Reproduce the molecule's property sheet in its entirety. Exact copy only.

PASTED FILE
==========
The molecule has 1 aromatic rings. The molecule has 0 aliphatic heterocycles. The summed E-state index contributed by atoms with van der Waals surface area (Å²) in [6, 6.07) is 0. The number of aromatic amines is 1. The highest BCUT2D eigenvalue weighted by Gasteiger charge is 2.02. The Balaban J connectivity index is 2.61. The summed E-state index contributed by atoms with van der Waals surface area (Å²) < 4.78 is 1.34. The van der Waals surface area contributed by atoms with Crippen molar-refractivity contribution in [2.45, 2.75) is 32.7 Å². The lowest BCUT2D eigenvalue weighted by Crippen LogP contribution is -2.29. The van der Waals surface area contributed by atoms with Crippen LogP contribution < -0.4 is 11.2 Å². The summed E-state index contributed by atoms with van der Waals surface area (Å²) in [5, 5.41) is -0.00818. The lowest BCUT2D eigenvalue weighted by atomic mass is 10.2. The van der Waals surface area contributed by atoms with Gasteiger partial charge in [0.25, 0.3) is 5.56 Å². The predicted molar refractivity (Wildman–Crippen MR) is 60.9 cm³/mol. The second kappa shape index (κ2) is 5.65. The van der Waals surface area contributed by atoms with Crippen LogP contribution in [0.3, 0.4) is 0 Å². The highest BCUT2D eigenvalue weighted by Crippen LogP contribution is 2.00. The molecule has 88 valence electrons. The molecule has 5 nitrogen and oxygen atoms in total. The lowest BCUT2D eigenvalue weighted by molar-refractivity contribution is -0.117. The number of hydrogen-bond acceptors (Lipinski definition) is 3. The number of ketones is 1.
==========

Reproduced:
The molecule has 1 aromatic rings. The molecule has 0 aliphatic heterocycles. The summed E-state index contributed by atoms with van der Waals surface area (Å²) in [6, 6.07) is 0. The number of aromatic amines is 1. The highest BCUT2D eigenvalue weighted by Gasteiger charge is 2.02. The Balaban J connectivity index is 2.61. The summed E-state index contributed by atoms with van der Waals surface area (Å²) < 4.78 is 1.34. The van der Waals surface area contributed by atoms with Crippen molar-refractivity contribution in [2.45, 2.75) is 32.7 Å². The lowest BCUT2D eigenvalue weighted by Crippen LogP contribution is -2.29. The van der Waals surface area contributed by atoms with Crippen LogP contribution < -0.4 is 11.2 Å². The summed E-state index contributed by atoms with van der Waals surface area (Å²) in [5, 5.41) is -0.00818. The lowest BCUT2D eigenvalue weighted by atomic mass is 10.2. The van der Waals surface area contributed by atoms with Gasteiger partial charge in [0.25, 0.3) is 5.56 Å². The predicted molar refractivity (Wildman–Crippen MR) is 60.9 cm³/mol. The second kappa shape index (κ2) is 5.65. The van der Waals surface area contributed by atoms with Crippen LogP contribution in [0.3, 0.4) is 0 Å². The highest BCUT2D eigenvalue weighted by Crippen LogP contribution is 2.00. The molecule has 88 valence electrons. The molecule has 5 nitrogen and oxygen atoms in total. The lowest BCUT2D eigenvalue weighted by molar-refractivity contribution is -0.117. The number of hydrogen-bond acceptors (Lipinski definition) is 3. The number of ketones is 1.